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Flashcards in Proverbs Deck (9)
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Actions speak louder than words

Actions are more revealing of one's true character since it is easy to say things or make promises, but it takes effort to do things and follow through.


Beggars can’t be choosers

If someone gives you something you asked for, you should not complain about what you get.

I asked Joe to lend me his bicycle, and he sent me this old, rusty one. But beggars can't be choosers.

Jill: Let me wear your green dress; I don't like the blue one you lent me.
Jane: Beggars can't be choosers.


His bark is worse than his bite.

One's words or demeanor is worse than one's actual behavior.

Mr. Stewart may yell a lot, but his bark is worse than his bite—he's actually helped me carry my groceries many times.

Don't worry about Sarah's threats. Her bark is worse than her bite.


Let bygones be bygones.

To stop focusing on something that happened in the past (usually a source of conflict or tension).

I said I was sorry—can't we let bygones be bygones?


One rotten apple spoils the whole barrel.

It only takes one bad person, thing, element, etc., to ruin the entire group, situation, project, etc. Refers to the fact that a rotting apple can cause other apples in close proximity to begin to rot as well.

A: "It used to be considered the top research facility in the region, but after one of its researchers was discovered to have plagiarized a number of his papers, the whole department's reputation has been dragged through the mud."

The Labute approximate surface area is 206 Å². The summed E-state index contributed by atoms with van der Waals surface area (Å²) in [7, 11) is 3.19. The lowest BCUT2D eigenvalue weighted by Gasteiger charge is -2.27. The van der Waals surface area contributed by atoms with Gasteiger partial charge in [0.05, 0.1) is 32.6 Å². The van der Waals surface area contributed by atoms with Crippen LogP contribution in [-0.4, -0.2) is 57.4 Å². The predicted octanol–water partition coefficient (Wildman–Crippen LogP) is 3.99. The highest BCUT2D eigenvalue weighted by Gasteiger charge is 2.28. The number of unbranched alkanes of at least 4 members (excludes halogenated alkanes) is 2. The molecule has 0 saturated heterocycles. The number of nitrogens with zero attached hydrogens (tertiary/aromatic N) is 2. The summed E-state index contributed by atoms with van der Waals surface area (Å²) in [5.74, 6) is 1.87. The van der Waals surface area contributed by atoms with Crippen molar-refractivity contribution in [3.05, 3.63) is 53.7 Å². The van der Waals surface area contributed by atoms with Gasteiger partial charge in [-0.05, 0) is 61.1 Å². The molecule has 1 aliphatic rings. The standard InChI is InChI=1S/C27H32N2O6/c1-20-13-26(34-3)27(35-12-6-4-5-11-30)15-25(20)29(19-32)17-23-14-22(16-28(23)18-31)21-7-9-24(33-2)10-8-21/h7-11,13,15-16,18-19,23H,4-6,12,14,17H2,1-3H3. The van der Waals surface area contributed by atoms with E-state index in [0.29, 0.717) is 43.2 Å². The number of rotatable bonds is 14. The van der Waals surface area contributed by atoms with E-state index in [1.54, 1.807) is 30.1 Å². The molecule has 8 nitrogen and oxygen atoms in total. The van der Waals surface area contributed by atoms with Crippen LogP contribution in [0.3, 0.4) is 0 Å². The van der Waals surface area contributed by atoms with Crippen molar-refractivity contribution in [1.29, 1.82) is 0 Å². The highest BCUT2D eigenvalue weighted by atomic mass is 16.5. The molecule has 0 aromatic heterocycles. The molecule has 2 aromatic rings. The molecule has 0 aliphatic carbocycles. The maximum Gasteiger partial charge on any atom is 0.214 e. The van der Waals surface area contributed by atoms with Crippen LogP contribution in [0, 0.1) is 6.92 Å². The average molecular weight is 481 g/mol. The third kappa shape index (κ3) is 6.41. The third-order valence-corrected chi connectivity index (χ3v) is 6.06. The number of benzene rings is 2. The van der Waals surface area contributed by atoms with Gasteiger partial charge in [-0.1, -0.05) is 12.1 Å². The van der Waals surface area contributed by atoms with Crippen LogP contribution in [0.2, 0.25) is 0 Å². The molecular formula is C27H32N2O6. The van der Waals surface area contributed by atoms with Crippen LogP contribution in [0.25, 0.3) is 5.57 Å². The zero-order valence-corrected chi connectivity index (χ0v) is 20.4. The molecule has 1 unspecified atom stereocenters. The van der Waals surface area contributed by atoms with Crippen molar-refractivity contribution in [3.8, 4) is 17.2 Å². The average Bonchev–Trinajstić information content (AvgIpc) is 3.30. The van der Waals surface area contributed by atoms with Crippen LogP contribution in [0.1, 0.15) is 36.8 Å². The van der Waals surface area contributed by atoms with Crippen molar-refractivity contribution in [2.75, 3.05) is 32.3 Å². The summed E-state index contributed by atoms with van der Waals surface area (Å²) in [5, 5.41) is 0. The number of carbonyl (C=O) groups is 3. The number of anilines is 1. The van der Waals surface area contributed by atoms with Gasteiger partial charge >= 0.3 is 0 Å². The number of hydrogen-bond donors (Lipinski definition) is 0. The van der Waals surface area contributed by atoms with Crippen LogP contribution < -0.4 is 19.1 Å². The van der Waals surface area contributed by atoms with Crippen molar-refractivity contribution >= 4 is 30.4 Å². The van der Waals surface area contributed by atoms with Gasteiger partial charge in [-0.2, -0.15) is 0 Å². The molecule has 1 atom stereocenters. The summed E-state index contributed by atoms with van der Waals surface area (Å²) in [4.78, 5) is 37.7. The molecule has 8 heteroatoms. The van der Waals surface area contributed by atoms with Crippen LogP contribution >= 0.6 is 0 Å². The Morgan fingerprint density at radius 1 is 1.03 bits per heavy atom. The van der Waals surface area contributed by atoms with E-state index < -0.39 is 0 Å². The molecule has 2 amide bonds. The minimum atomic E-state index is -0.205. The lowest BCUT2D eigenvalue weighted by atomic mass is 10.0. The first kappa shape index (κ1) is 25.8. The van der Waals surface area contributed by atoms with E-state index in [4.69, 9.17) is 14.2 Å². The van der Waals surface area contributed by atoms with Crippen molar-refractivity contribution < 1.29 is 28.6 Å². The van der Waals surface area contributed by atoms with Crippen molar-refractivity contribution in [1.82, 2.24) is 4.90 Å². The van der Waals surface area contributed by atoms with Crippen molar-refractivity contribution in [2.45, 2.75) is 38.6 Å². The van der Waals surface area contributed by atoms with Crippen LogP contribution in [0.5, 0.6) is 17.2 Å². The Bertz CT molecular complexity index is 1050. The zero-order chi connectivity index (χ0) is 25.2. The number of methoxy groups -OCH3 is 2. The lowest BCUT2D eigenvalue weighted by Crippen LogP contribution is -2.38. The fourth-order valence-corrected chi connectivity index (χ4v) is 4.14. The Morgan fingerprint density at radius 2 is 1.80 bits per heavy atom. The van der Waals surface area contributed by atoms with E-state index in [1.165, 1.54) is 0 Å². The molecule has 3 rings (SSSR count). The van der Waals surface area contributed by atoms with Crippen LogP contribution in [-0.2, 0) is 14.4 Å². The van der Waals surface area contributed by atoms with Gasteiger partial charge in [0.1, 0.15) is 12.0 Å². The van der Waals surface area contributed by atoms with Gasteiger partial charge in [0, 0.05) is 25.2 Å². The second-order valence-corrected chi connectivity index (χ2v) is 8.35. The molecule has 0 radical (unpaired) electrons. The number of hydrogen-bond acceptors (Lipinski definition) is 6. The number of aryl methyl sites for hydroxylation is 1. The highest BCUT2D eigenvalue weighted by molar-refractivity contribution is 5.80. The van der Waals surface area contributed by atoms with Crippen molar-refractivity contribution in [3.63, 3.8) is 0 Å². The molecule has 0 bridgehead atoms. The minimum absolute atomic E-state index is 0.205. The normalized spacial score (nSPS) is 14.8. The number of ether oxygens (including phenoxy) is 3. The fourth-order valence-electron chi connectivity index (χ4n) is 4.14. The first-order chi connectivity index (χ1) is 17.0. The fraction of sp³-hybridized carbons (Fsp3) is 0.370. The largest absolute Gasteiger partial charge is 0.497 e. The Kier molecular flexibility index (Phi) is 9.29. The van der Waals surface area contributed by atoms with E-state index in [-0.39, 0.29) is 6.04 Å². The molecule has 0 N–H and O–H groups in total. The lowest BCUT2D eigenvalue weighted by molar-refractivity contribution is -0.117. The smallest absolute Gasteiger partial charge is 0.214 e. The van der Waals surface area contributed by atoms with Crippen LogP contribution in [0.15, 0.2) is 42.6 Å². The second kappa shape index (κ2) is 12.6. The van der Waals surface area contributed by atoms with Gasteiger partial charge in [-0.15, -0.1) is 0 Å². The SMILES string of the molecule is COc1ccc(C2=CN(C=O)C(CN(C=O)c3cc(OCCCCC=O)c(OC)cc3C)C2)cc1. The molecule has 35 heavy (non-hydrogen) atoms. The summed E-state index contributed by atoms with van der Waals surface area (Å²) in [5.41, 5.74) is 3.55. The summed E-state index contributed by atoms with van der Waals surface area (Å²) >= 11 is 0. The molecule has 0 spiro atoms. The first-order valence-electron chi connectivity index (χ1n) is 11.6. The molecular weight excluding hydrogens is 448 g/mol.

B: "Well, a rotten apple spoils the barrel."


The show must go on.

A set phrase meaning that whatever has been planned or scheduled must be carried out, regardless of the current circumstances, including any problems or disruption. Most often applied to show business, particularly the theater.

Our Juliet just called to say she had to go to the hospital. The show must go on! I will play Juliet, as soon as I shave my beard.
A: "Oh no! The birthday cake is ruined!"
B: "The show must go on. Stick a candle in that doughnut."


When in Rome, do as the Romans do.

One should do what is customary or typical in a Behave however the people around you behave. Adapt yourself to the customs of the places you visit.

Jill: Everyone in my new office dresses so casually. Should I dress that way, too?
Jane: By all means. When in Rome, do as the Romans do.


(have) the keys to the castle

(idiom) information or knowledge which gives the possessor access to power


turn something on its head

to cause something to be the opposite of what it was before:

These new findings turn the accepted theories on their head.